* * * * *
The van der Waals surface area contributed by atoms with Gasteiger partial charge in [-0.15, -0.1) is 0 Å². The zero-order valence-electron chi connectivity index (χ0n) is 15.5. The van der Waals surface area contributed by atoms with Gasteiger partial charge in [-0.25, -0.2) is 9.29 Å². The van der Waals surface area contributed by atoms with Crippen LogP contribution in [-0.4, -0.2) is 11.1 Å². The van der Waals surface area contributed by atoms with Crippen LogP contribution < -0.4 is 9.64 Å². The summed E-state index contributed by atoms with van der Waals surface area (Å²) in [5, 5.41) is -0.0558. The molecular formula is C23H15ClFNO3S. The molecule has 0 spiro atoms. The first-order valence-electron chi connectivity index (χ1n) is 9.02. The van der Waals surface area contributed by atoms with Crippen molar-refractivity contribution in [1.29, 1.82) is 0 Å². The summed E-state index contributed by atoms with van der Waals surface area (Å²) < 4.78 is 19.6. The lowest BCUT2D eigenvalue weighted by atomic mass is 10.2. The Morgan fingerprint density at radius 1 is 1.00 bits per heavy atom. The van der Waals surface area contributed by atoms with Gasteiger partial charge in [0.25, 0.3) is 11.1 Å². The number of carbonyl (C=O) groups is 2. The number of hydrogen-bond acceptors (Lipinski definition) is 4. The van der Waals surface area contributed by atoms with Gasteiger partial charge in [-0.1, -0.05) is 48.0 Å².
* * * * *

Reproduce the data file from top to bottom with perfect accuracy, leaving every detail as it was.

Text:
The van der Waals surface area contributed by atoms with Gasteiger partial charge in [-0.15, -0.1) is 0 Å². The zero-order valence-electron chi connectivity index (χ0n) is 15.5. The van der Waals surface area contributed by atoms with Gasteiger partial charge in [-0.25, -0.2) is 9.29 Å². The van der Waals surface area contributed by atoms with Crippen LogP contribution in [-0.4, -0.2) is 11.1 Å². The van der Waals surface area contributed by atoms with Crippen LogP contribution < -0.4 is 9.64 Å². The summed E-state index contributed by atoms with van der Waals surface area (Å²) in [5, 5.41) is -0.0558. The molecular formula is C23H15ClFNO3S. The molecule has 0 spiro atoms. The first-order valence-electron chi connectivity index (χ1n) is 9.02. The van der Waals surface area contributed by atoms with Crippen molar-refractivity contribution in [1.29, 1.82) is 0 Å². The summed E-state index contributed by atoms with van der Waals surface area (Å²) < 4.78 is 19.6. The lowest BCUT2D eigenvalue weighted by atomic mass is 10.2. The Morgan fingerprint density at radius 1 is 1.00 bits per heavy atom. The van der Waals surface area contributed by atoms with Gasteiger partial charge in [0.25, 0.3) is 11.1 Å². The number of carbonyl (C=O) groups is 2. The number of hydrogen-bond acceptors (Lipinski definition) is 4. The van der Waals surface area contributed by atoms with Gasteiger partial charge in [-0.1, -0.05) is 48.0 Å².